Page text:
Richard Harrison’s Latest Landscapes Explore Nature’s Indomitable Power

Mar 28, 2016 9:26PM

Depending on the artist and era, in the battle of man vs. nature, nature is either winning or losing. In the case of Thomas Cole’s “The Course of Empire” series (1833–36), it’s a war with many battles (nature eventually wins). Richard Harrison’s latest artworks, currently on view in a solo show at Albemarle Gallery in London, reference these traditional notions of landscape painting, though he modernizes the conversation with gestural brushstrokes and a turbulent outlook.

Early paintings from the British-born artist centered on portraiture, mythology, and classical themes. Since then, he has remained faithful to expression-based art, shunning minimalism and conceptualism. Likewise, texture, whether achieved through heavy impasto or burnt and charred canvases, remains crucial to his evocative work.

Harrison’s recent landscape paintings continue to build on art-historical precedents, but from a new, powerful point of view. His large-scale canvases draw the viewer in by offering the allure of an all-encompassing environment. Marked by contrasting warm and cool colors, fluid forms, and heavy layers of paint, his landscapes depict seemingly otherworldly locations, though their expressive energy makes them feel knowable.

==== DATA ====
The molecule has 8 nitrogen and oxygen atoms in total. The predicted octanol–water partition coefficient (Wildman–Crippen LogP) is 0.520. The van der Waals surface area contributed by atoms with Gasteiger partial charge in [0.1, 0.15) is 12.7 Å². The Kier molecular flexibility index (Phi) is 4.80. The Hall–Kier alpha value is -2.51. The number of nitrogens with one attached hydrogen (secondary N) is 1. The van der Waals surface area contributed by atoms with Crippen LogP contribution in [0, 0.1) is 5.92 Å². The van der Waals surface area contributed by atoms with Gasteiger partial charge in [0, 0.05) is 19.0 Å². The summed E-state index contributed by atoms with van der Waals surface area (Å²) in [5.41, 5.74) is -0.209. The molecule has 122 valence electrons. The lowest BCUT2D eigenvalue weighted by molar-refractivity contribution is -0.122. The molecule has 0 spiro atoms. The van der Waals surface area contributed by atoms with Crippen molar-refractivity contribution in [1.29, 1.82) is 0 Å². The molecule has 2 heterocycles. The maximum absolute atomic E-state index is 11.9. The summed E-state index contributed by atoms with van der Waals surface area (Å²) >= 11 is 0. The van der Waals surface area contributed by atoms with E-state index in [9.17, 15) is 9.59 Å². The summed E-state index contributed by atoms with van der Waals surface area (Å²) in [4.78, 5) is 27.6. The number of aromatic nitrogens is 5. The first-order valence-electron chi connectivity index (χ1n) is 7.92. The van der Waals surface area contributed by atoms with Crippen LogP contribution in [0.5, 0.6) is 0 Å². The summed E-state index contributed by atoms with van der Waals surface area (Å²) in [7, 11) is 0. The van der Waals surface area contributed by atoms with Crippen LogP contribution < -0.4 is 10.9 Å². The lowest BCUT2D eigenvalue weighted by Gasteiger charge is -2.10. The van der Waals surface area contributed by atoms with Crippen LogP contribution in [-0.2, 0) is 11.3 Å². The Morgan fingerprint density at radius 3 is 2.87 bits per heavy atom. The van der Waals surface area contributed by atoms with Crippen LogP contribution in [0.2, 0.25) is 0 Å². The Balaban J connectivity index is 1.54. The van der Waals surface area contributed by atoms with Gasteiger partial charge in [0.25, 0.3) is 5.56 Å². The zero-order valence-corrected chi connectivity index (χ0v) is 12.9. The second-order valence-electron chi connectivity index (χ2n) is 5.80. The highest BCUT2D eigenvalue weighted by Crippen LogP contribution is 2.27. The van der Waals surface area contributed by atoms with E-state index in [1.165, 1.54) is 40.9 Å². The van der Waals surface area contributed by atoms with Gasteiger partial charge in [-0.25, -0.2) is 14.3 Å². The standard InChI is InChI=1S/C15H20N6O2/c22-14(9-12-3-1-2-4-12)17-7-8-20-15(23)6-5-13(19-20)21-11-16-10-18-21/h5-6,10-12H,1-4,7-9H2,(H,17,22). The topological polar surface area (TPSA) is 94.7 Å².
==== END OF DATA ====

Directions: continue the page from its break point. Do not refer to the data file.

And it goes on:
Through marbled and molten forms, Harrison imagines a world where nature has reasserted its dominance. With the exception of a few human figures, little trace of civilization or settlement exists. In these vibrant, glowing scenes, nature is victorious.

Paintings such as Once in a Blue Moon (2014), with its icy blue sky above a craggy landscape, and Primordial (2014), which depicts a dense, expansive forest, are more emotive than faithful to reality. Forms and colors bleed into one another, suggesting a common material across all nature.

The energy and intrigue of Harrison’s canvases inspire a sense of surreality. Though rooted in the real, these painted worlds feel home to a hostile, awe-inspiring force that human can’t contain.

—Emily Singer

Richard Harrison” is on view at Albemarle Gallery, London, Mar. 17–Apr. 9, 2016.

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